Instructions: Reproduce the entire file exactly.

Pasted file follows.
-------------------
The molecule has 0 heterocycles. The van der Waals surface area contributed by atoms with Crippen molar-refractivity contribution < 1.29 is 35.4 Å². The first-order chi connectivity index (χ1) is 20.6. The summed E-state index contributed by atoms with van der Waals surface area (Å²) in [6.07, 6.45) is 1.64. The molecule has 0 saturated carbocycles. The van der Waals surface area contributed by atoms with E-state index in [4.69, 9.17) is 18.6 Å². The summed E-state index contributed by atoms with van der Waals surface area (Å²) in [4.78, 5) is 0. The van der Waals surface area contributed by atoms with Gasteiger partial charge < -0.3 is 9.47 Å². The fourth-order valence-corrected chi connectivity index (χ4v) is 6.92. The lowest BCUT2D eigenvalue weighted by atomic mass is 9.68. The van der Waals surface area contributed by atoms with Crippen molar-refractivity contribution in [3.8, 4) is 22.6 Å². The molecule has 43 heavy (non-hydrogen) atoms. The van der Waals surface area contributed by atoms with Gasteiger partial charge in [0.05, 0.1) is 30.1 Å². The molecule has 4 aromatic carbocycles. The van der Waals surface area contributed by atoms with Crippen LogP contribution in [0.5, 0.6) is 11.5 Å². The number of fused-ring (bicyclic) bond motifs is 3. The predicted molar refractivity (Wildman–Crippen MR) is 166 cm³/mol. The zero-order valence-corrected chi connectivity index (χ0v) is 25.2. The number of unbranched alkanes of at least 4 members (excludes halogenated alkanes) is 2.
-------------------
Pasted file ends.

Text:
The molecule has 0 heterocycles. The van der Waals surface area contributed by atoms with Crippen molar-refractivity contribution < 1.29 is 35.4 Å². The first-order chi connectivity index (χ1) is 20.6. The summed E-state index contributed by atoms with van der Waals surface area (Å²) in [6.07, 6.45) is 1.64. The molecule has 0 saturated carbocycles. The van der Waals surface area contributed by atoms with E-state index in [4.69, 9.17) is 18.6 Å². The summed E-state index contributed by atoms with van der Waals surface area (Å²) in [4.78, 5) is 0. The van der Waals surface area contributed by atoms with Gasteiger partial charge < -0.3 is 9.47 Å². The fourth-order valence-corrected chi connectivity index (χ4v) is 6.92. The lowest BCUT2D eigenvalue weighted by atomic mass is 9.68. The van der Waals surface area contributed by atoms with Crippen molar-refractivity contribution in [3.8, 4) is 22.6 Å². The molecule has 43 heavy (non-hydrogen) atoms. The van der Waals surface area contributed by atoms with Gasteiger partial charge in [0.05, 0.1) is 30.1 Å². The molecule has 4 aromatic carbocycles. The van der Waals surface area contributed by atoms with Crippen LogP contribution in [0.5, 0.6) is 11.5 Å². The number of fused-ring (bicyclic) bond motifs is 3. The predicted molar refractivity (Wildman–Crippen MR) is 166 cm³/mol. The zero-order valence-corrected chi connectivity index (χ0v) is 25.2. The number of unbranched alkanes of at least 4 members (excludes halogenated alkanes) is 2.